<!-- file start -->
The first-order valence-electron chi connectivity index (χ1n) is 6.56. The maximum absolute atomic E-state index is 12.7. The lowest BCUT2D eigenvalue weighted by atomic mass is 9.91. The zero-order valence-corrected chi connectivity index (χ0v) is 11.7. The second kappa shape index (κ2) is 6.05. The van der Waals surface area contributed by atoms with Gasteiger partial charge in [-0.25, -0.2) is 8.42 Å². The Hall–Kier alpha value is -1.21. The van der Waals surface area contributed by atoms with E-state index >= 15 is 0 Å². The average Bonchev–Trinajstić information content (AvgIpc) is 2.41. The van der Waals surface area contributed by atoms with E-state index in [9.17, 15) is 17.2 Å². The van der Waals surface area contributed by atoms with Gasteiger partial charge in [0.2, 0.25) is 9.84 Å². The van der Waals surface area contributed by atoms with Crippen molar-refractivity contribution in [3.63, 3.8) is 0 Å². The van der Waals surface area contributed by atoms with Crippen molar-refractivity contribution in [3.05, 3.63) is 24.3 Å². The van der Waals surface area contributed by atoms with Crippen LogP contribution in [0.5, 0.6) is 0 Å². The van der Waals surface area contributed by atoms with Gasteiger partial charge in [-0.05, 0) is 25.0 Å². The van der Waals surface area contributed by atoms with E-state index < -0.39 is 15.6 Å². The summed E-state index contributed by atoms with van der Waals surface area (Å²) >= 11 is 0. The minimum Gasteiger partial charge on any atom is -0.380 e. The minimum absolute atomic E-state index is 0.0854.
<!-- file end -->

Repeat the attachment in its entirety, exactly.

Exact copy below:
The first-order valence-electron chi connectivity index (χ1n) is 6.56. The maximum absolute atomic E-state index is 12.7. The lowest BCUT2D eigenvalue weighted by atomic mass is 9.91. The zero-order valence-corrected chi connectivity index (χ0v) is 11.7. The second kappa shape index (κ2) is 6.05. The van der Waals surface area contributed by atoms with Gasteiger partial charge in [-0.25, -0.2) is 8.42 Å². The Hall–Kier alpha value is -1.21. The van der Waals surface area contributed by atoms with E-state index >= 15 is 0 Å². The average Bonchev–Trinajstić information content (AvgIpc) is 2.41. The van der Waals surface area contributed by atoms with E-state index in [9.17, 15) is 17.2 Å². The van der Waals surface area contributed by atoms with Gasteiger partial charge in [0.2, 0.25) is 9.84 Å². The van der Waals surface area contributed by atoms with Crippen molar-refractivity contribution in [3.63, 3.8) is 0 Å². The van der Waals surface area contributed by atoms with Crippen molar-refractivity contribution in [3.05, 3.63) is 24.3 Å². The van der Waals surface area contributed by atoms with Crippen LogP contribution in [0.5, 0.6) is 0 Å². The van der Waals surface area contributed by atoms with Gasteiger partial charge in [-0.05, 0) is 25.0 Å². The van der Waals surface area contributed by atoms with E-state index < -0.39 is 15.6 Å². The summed E-state index contributed by atoms with van der Waals surface area (Å²) >= 11 is 0. The minimum Gasteiger partial charge on any atom is -0.380 e. The minimum absolute atomic E-state index is 0.0854.